What is directed history? As the term implies, it is the idea that history—typically modern and recent history—has been taken in a specific direction by wealthy and powerful people we can identify if we try: a relative handful of extended families acting across generations who have very specific long-term goals for the world.
The alternative might be called accidentalism. This would be the contrary idea that the errors of the past couple of centuries—errors whose number and magnitude of severity have been accelerating of late—are just disconnected events and unlucky accidents, the product of “leaders” who didn’t know what they were doing and disasters they couldn’t control.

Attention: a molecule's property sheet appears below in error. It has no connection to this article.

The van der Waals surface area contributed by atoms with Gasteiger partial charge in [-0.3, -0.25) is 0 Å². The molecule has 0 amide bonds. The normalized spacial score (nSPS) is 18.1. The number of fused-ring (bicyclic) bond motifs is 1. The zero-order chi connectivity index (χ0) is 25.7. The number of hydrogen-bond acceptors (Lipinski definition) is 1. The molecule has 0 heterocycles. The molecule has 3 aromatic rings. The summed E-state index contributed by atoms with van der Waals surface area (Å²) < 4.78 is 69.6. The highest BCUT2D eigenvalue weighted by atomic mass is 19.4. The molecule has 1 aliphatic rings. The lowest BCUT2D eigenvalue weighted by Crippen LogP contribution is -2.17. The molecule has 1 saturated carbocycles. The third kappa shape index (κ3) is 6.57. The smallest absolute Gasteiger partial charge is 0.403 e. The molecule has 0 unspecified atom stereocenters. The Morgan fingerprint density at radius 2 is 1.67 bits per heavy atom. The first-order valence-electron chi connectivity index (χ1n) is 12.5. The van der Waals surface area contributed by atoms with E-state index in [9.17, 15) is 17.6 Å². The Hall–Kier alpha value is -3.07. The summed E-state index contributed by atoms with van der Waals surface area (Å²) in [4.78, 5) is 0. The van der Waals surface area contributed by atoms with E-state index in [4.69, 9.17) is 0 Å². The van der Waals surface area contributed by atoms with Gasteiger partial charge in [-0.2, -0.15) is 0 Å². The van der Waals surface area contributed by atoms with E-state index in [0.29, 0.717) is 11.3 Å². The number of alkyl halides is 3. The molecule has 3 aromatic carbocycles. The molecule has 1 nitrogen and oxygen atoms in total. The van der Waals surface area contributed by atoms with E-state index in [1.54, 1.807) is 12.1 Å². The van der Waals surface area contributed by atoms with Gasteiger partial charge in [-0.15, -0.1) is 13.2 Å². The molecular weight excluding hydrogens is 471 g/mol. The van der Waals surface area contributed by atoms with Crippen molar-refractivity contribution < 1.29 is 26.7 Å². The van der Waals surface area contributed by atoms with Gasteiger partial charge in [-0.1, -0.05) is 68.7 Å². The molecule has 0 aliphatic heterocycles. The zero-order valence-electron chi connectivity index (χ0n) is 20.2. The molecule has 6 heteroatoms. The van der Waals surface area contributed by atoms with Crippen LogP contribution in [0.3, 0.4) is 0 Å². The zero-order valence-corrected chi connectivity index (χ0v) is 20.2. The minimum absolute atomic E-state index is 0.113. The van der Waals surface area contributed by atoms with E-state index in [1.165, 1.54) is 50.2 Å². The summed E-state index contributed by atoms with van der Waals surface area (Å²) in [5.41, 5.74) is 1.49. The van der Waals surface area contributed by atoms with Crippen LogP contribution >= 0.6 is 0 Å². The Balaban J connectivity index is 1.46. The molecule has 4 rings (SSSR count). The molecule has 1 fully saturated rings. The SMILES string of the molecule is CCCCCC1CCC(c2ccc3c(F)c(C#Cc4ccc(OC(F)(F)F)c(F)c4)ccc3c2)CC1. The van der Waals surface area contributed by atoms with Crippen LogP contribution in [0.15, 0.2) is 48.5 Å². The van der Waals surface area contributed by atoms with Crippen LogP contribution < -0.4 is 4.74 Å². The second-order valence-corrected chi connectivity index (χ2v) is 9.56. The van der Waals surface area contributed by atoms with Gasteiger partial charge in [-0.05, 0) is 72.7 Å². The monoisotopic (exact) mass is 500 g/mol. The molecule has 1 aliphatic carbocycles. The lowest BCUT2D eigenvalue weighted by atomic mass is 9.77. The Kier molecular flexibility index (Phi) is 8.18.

Accidentalism faces two immediate problems. First, the idea that our “leaders”—and their overseas equivalents—have been stumbling around in the dark for decade after decade, clueless, is belied by the fact that almost without exception they have studied at, and graduated from, some of the world’s most prestigious universities. In Great Britain, we’re talking about Oxford, Cambridge, and the University of London which includes the London School of Economics. In the U.S., it would be Harvard, Yale, Columbia, the University of Chicago and similar elite colleges. I suppose, today, a student can come out of those places as clueless as when he went in. It depends on the student—and sometimes on his family ties. For some, a degree or two from such institutions places him within reach of some of the Western world’s most important and influential networks.